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Sprint Starts Big Enterprise Push With WiFi

Ruckus Wireless execs say Sprint's commercial WiFi service offering is just the start of grander plans in the enterprise.

Sarah Thomas

January 3, 2014

2 Min Read
Sprint Starts Big Enterprise Push With WiFi

Sprint is working with Ruckus Wireless to offer managed WiFi to enterprises, but Ruckus executives suggest it's just the start of the carrier's much grander plans for enterprise services.

Sprint Corp. (NYSE: S)'s Business Managed Services Group teamed up with Ruckus Wireless Inc. back in May to begin selling its full suite of Smart WiFi products to enterprises, with the most traction coming from the education and retail verticals in the past eight months. Both David Callisch, Ruckus VP of Marketing, and Joe Hlavin, Ruckus' director of carrier sales, say this is just the beginning of what Sprint has in store for the enterprise.

"On the commercial side, we're a piece of a larger offering Sprint is putting together," Hlavin says. "They have grander plans coming out for how they want to bring a competitive differentiator service offering to the enterprise."

The Ruckus men told Light Reading this around the same time reports came out that Sprint is looking to revive the defunct Nextel brand in the enterprise, offering a premium fixed and mobile broadband service as it originally did with Clearwire. Sources tell TechCrunch that Sprint's big enterprise push could start as soon as the first quarter and will also include blending its two prepaid arms, Boost Mobile and Virgin Mobile USA Inc. (NYSE: VM). (See: Nextel Drags on Sprint as 4G Push Continues.)

Callisch and Hlavin were not familiar with Sprint's branding plans -- and Sprint did not respond to a request for comment, but the timing makes sense for Sprint to go big in the enterprise to work to regain the customers it lost when it shut down Nextel. More managed services are likely to be a part of that push.

"2014 should be a good year for Sprint in that area -- managed services," Hlavin says.

Sprint has long had a presence in the enterprise market, but most of its attention of late has been focused on its Network Vision upgrades, which include deploying its multimode LTE network, Sprint Spark, and filling in the gaps with small cells from Samsung Corp. and Alcatel-Lucent (NYSE: ALU). Ruckus is currently only working with the carrier on the enterprise front, but Hlavin says the WiFi vendor is also talking to Sprint about building out a complementary carrier WiFi strategy. (See: Sprint Plans to Add 4G LTE Urban Heft in 2014 and Sprint Has Samsung 4G LTE Small Cells: Analyst.)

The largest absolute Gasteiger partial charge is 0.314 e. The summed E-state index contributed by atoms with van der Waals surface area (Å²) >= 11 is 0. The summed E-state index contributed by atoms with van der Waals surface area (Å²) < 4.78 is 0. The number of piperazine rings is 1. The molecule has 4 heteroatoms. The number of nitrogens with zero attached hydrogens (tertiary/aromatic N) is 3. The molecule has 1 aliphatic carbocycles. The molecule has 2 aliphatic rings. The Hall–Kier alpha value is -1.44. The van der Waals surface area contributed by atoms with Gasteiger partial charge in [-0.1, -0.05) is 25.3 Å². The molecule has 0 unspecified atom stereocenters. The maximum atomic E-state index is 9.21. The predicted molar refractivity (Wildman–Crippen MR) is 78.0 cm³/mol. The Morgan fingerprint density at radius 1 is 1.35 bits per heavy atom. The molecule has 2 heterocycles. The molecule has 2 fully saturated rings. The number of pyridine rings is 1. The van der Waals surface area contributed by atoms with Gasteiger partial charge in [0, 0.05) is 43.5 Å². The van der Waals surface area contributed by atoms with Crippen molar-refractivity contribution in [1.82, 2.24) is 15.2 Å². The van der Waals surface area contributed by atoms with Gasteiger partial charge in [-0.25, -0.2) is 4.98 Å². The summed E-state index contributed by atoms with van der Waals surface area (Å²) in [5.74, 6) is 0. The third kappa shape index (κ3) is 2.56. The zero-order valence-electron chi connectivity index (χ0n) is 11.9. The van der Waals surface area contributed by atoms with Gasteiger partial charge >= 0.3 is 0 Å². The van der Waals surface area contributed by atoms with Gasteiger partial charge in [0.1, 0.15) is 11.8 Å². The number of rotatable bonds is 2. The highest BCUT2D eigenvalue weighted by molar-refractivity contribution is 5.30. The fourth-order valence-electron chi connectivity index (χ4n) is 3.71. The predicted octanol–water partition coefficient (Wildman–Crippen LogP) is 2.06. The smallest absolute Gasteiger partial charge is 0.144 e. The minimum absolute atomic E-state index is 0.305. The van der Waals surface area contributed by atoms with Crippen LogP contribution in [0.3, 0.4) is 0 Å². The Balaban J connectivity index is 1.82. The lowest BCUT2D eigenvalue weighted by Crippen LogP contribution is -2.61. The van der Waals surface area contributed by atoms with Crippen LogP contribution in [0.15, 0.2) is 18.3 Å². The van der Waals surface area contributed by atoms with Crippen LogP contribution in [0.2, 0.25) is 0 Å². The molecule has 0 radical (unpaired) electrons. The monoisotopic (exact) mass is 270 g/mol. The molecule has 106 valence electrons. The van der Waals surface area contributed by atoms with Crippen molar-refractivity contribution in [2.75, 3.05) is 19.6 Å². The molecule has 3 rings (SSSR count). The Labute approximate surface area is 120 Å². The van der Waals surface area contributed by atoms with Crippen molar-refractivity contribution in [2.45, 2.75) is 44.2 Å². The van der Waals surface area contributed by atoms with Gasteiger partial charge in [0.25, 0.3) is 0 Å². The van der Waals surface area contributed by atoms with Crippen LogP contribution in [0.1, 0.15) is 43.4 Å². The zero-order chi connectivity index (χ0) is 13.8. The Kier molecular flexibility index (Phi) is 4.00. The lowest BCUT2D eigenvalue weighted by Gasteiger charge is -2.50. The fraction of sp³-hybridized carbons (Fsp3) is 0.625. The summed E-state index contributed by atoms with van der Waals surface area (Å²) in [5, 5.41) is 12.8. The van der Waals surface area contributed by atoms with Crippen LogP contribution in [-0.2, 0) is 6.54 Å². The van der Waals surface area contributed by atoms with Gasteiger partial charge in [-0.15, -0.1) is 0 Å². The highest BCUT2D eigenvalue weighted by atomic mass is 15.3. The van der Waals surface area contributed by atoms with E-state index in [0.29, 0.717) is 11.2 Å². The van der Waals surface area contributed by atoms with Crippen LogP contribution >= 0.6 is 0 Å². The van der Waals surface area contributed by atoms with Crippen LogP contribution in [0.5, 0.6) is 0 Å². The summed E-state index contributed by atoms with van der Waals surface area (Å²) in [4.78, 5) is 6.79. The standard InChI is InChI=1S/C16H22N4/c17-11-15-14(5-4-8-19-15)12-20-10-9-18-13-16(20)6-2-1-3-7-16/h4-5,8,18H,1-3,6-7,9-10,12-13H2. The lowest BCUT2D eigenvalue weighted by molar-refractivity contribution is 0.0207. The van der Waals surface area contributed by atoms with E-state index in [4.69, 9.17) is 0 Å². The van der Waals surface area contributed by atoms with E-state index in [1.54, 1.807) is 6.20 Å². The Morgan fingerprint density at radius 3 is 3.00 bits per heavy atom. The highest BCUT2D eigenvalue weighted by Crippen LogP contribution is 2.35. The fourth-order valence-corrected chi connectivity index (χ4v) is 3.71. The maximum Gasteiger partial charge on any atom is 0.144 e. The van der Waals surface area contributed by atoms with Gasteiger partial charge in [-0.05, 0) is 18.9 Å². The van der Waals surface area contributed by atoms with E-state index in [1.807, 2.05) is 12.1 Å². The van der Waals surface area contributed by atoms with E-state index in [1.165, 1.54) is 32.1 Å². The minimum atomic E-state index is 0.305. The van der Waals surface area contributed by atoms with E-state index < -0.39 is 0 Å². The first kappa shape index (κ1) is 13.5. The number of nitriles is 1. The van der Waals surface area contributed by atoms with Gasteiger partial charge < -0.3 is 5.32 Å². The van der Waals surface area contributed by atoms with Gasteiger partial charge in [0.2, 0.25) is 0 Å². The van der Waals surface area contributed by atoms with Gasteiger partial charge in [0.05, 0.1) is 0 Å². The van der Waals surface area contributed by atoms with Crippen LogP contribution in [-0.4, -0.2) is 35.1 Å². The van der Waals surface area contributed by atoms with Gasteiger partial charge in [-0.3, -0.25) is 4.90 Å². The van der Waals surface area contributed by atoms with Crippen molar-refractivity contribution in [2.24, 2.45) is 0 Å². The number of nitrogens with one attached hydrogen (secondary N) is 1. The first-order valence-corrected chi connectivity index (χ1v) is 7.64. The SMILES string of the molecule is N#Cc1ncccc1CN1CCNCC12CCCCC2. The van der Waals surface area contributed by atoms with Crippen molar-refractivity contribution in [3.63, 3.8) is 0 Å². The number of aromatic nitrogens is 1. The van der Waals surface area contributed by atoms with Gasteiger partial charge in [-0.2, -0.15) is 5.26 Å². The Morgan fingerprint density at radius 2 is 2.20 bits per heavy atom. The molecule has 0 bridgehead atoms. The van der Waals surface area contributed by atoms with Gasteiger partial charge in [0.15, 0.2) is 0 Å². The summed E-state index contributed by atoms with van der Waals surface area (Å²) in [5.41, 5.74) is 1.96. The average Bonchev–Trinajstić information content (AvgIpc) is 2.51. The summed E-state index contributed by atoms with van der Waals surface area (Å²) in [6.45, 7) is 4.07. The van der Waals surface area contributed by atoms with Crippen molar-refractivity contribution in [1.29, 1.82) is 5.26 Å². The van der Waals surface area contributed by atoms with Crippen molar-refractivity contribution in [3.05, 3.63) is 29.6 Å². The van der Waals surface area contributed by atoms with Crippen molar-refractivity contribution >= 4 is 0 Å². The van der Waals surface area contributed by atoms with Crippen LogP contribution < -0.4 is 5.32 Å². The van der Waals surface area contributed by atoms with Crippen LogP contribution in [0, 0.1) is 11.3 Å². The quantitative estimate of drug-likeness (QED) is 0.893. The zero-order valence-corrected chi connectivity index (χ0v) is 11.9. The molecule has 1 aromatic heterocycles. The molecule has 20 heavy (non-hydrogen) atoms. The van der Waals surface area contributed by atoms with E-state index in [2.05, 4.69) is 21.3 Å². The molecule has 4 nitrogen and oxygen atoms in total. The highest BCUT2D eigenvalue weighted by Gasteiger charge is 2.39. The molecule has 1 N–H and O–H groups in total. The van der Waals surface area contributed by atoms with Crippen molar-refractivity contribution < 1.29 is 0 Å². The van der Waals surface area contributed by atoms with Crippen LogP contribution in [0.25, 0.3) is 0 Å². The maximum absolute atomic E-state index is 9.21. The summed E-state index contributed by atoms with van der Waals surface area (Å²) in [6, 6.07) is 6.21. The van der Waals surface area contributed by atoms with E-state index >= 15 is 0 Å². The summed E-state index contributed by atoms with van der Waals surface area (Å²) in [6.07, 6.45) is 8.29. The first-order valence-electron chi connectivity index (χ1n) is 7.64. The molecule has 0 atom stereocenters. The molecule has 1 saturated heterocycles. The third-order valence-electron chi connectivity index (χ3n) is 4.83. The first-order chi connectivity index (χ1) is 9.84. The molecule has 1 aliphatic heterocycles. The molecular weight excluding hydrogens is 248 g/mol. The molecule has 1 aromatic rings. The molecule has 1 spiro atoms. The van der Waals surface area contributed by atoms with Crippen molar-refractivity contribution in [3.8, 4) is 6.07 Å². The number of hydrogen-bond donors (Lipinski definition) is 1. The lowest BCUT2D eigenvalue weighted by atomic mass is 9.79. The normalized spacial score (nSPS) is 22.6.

"That's why I'm in Reston [Virginia] all the time, he says. "It's where Sprint's LTE guys are."

— Sarah Reedy, Senior Editor, Light Reading

About the Author(s)

Sarah Thomas

Director, Women in Comms

Sarah Thomas's love affair with communications began in 2003 when she bought her first cellphone, a pink RAZR, which she duly "bedazzled" with the help of superglue and her dad.

She joined the editorial staff at Light Reading in 2010 and has been covering mobile technologies ever since. Sarah got her start covering telecom in 2007 at Telephony, later Connected Planet, may it rest in peace. Her non-telecom work experience includes a brief foray into public relations at Fleishman-Hillard (her cussin' upset the clients) and a hodge-podge of internships, including spells at Ingram's (Kansas City's business magazine), American Spa magazine (where she was Chief Hot-Tub Correspondent), and the tweens' quiz bible, QuizFest, in NYC.

As Editorial Operations Director, a role she took on in January 2015, Sarah is responsible for the day-to-day management of the non-news content elements on Light Reading.

Sarah received her Bachelor's in Journalism from the University of Missouri-Columbia. She lives in Chicago with her 3DTV, her iPad and a drawer full of smartphone cords.

Away from the world of telecom journalism, Sarah likes to dabble in monster truck racing, becoming part of Team Bigfoot in 2009.

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